It was clear last night, after two weeks of cloud, and not as cold as the last clear evening. I opened the observatory at about 8:00 with a temp of -5, planning to acquire one or more colours of RGB for the B33 project I started a few weeks ago.
Not a very successful session – I ended up gathering a small amount of Red data, and several items for my to-do list.
I had to re-do the sky pointing model since I had to manualy slew the mount back to rest position last time. Something strange with the sky model, but I didn’t take the time to track it down – the first couple of reference go-tos were not far off, but the next few were considerably worse. Odd, perhaps the time or location have become messed up or, more likely, some kind of drag or slippage in the clutches. To be followed up when it’s warmer.
I framed the same B33 image as last time, and set up guiding. Next problem: guiding calibration kept failing, reporting “no motion in Y-axis”. Manually sending guiding pulses to the scope, I eventually tracked this down to a fault in the autoguider cable. Wiggling the cable and re-seating the connectors, I eventually got it working.
To-do list: make spare guider cables, and make them longer so there is room to secure them against the connection surface.
Notes for the operations manual: when guiding calibration fails, check the control cable as a first step.
With guiding finally working, I started a 30-minute acquisition for Red data. Focused with the Red filter in place and scheduled 6 5-minute subs. I went indoors, monitoring the control computer via VNC, to stay warm while this was happening.
Guiding wasn’t very good. Not sure what has changed since last excellent session, but I was getting quite good X-axis guiding (small-fractional-pixel errors on the graph) but Y-axis guiding was swinging around quite a lot, with a distinct sine wave of nearly a pixel-width of correction. I’m wondering if PEC (which was on) is somehow out of sync, or if mount parameters have changed substantially because of the change in temperature.
To-do list: do another PEC training run.
To-do list: in warmer weather, re-check the worm gear clearance, backlash, and stiction.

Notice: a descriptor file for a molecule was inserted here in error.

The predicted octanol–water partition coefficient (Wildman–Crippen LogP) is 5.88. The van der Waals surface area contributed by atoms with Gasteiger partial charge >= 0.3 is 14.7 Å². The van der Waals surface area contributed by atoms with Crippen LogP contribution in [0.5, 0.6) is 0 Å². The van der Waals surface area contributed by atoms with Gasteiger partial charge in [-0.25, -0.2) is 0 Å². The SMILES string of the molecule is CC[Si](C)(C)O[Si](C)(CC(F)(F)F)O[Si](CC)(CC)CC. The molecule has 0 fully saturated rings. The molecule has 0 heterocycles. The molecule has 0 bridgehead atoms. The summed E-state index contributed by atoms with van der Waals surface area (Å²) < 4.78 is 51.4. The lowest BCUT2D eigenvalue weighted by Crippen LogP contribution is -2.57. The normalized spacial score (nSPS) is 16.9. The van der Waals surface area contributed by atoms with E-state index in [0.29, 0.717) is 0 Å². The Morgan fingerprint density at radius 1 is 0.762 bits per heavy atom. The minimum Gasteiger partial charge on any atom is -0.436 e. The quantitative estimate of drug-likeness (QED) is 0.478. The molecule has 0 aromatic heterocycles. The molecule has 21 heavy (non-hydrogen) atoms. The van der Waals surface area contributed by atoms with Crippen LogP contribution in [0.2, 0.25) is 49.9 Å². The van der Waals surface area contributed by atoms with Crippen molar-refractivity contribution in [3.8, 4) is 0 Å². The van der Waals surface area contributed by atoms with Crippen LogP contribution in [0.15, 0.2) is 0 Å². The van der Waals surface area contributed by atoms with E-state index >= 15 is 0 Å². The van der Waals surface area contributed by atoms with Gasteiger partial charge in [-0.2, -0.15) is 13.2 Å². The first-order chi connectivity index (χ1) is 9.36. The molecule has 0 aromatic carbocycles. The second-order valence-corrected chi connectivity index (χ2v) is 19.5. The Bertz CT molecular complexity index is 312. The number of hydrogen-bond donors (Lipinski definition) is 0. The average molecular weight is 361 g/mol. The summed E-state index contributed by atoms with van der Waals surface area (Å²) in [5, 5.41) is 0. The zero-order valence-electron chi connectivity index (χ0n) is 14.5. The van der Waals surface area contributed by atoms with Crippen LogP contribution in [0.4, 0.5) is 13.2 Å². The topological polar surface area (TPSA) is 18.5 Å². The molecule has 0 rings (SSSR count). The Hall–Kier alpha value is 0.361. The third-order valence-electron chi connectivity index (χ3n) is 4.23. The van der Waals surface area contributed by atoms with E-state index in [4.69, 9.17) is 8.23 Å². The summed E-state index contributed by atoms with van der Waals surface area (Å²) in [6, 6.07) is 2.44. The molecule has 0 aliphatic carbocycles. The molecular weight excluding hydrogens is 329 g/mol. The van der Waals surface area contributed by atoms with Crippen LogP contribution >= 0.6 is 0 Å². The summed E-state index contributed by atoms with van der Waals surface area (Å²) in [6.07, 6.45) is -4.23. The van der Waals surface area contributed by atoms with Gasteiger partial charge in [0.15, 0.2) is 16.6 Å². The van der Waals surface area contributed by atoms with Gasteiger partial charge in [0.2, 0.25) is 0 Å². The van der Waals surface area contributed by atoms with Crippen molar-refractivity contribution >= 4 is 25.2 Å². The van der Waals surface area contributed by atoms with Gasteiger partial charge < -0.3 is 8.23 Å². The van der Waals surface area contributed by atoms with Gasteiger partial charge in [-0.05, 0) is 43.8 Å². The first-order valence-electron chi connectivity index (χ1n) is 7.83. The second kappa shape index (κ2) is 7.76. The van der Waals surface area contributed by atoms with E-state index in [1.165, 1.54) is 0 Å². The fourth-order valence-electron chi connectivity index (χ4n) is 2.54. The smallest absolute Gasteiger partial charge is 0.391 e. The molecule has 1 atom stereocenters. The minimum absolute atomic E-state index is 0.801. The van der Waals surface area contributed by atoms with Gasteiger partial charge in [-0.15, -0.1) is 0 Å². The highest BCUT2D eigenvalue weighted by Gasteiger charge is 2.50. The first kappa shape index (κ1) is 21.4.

With the Y-axis guiding aggressiveness turned up a bit, I got half-pixel guiding that looked like it would be adequate, and let the exposures run. 5 of the 6 worked ok. The 6th failed, saying “guide star faded”. Going back outside, I see that what actually happened was that tracking stopped because the scope hit the RA tracking limit, which seems to be set too high.
To-do list: reset the RA tracking limits to proper values.
I packed everything up, dropping the laptop on the deck and breaking a corner of the plastic in the process, and closed down for the night.
To-do list: install an inexpensive permanent computer in the observatory to avoid having to transport laptop in and out each night.
Having a quick look at the acquired data, the dust spot blooming is *really* bad – more than I should be expecting simple flat frames to correct. Because it was also this bad, and almost identical, on Luminance test frames, I assume the problem is on the chip or its protective window, not on the filters.
To-do list: bring camera and filters indoors for a careful cleaning.
Finally, I tried having a quick look at the acquired data. To my surprise, MaximDL refuses to use the dark frames and flat frames I gathered last week to calibrate the new images. Although I know that wouldn’t have been ideal calibration (temperature having changed) I still expected it to work, and was careful not to move the camera so the flats would be useable. No idea why it won’t accept calibration this way, and the error message is not very informative.
To-do list: research the error message and figure out why the calibration frames weren’t acceptable.
So, next evening, with clean chip and filters, I’ll try this all again. Good thing I tell myself that my hobby is the process, not the results.